Visit Siem Reap: What to Do and See
by Sara E Kuenzi
Cambodia is becoming one of the most popular tourist and expat locations in the world and it’s easy to see why: low cost, balmy weather, and friendly locals. Expats especially flock to the capital city of Phnom Penh, but Siem Reap is best for culture, beauty, and history!
The Tourist Must-Do
Angkor Archaeological Park is a UNESCO World Heritage Site and contains some of the most visited temple ruins in the world. In fact, the Angkor complex was the #1 landmark to see in 2018, according to TripAdvisor. I usually shun typical tourist activities and recommend that others do as well, but Angkor is a notable exception. Full with history, spiritualism, and nature, the park is absolutely amazing and definitely worth the visit.
Unfortunately, it also sees millions of visitors per year, meaning you’ll have to battle the crowds. Tourists bombard the temples from 4:30 AM to close, so even early birds don’t have the advantage! However, there are a few tricks to avoid the tourist hotspots and have an excellent day to yourself.
- If you must see the sunrise over Angkor Wat, all the more power to you. I’ve never been a morning person, so waking up at 4 AM to stand elbow-to-elbow with strangers sounds particularly heinous. However, I’ve heard the sunrise is a sight to behold, so you do you.
- After sunrise, leave Angkor Wat. There is still a whole lot to see in this temple, but the crowd that you just played sardines with will be herding themselves into the temple next. Instead, pick another area to explore for a few hours, then return to Angkor Wat on your way out.
- Plan your visit during the low season. From April-September, the park is still busy, but the hordes of people are less overwhelming. I would particularly recommend during the rainy season when the weather isn’t so hot that you might drown in your own sweat. It tends to rain for a maximum of two hours in the afternoon, so you’ll have plenty of time to explore.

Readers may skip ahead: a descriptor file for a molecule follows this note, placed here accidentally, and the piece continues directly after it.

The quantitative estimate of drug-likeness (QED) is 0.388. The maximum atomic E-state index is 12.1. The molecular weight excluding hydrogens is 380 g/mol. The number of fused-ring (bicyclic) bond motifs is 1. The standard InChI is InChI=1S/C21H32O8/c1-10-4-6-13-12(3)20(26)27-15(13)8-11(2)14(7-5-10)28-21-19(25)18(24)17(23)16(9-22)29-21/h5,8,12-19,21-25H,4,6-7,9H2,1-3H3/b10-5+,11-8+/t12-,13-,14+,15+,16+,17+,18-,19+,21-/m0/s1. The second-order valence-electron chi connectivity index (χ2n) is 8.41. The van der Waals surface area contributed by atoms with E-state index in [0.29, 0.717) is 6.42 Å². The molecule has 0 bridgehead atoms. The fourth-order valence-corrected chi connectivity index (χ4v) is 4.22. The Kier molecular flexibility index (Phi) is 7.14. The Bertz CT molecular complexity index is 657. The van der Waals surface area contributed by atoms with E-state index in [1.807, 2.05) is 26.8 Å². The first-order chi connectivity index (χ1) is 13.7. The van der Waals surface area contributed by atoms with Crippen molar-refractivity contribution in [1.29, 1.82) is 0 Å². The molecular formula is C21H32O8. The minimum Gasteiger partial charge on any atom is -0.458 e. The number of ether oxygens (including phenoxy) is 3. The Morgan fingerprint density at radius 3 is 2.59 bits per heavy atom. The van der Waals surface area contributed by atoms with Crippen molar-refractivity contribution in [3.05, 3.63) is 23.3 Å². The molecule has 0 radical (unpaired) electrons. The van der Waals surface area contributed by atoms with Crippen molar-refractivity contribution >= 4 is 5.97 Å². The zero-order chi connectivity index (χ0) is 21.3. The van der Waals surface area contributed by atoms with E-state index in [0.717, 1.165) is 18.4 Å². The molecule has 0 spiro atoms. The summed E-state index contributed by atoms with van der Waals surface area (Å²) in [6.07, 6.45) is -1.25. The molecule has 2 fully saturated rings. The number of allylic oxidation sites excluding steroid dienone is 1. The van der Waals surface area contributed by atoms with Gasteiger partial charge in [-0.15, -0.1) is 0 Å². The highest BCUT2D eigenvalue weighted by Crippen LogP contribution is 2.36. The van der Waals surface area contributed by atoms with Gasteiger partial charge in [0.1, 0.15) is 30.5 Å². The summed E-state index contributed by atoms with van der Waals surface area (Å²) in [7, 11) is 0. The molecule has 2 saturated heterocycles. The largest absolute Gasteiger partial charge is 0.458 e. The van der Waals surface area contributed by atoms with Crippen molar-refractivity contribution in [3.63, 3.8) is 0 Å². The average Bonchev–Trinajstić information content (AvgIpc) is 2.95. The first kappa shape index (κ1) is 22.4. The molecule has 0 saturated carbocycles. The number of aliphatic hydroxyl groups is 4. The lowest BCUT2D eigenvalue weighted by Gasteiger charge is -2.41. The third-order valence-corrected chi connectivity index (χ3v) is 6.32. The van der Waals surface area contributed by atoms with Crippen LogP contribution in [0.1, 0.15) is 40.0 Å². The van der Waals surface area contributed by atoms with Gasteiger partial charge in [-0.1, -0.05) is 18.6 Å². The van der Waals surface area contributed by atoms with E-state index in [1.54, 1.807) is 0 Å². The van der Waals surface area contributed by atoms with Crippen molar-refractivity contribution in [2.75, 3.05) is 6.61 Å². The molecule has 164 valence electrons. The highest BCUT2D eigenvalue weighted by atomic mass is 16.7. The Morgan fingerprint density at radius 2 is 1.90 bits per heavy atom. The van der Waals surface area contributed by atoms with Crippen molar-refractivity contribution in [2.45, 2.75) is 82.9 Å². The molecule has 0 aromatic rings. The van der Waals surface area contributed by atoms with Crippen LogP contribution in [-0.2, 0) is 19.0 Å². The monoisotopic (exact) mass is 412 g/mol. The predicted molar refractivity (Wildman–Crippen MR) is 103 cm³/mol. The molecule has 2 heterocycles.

- Take more than one day. The complex is HUGE. You can hit the highlights in one exhausting day, but it is worth it to buy the three-day pass and take your time. You have a week from the time of purchase to use your days, so you can spread out your visits and never get “templed-out.”
- If you have the time, visit the Angkor National Museum near the Royal Residence first. You will learn a ton about the construction and history of the temples, as well as the mythical stories and characters depicted in the ancient carvings. It will deepen your understanding and experience of the temples when you visit.
- Try cycling to the temples. It’s only a 4-mile (6 km) ride and it’s fun to get there of your own accord.
Off the Beaten Path: Cycling Siem Reap
Between Angkor days, I would highly recommend exploring the countryside. The great thing about Siem Reap is that you are always only minutes away from the country and it’s easy to get around on your own schedule! If you are athletically inclined (or even if you’re not) you can rent a bicycle from most accommodations for $1/day. You can cycle out towards Tonle Sap, stopping at the lotus farms for a chilled coconut and Phnom Krom. You can head straight north, veering west around the temples for a leisurely ride through rice fields and rivers. Honestly, you can point yourself in any direction and you will probably come across something beautiful or interesting. The best part is that Siem Reap and surroundings are flat as a pancake. You can go for miles (or kilometers) without getting worn out.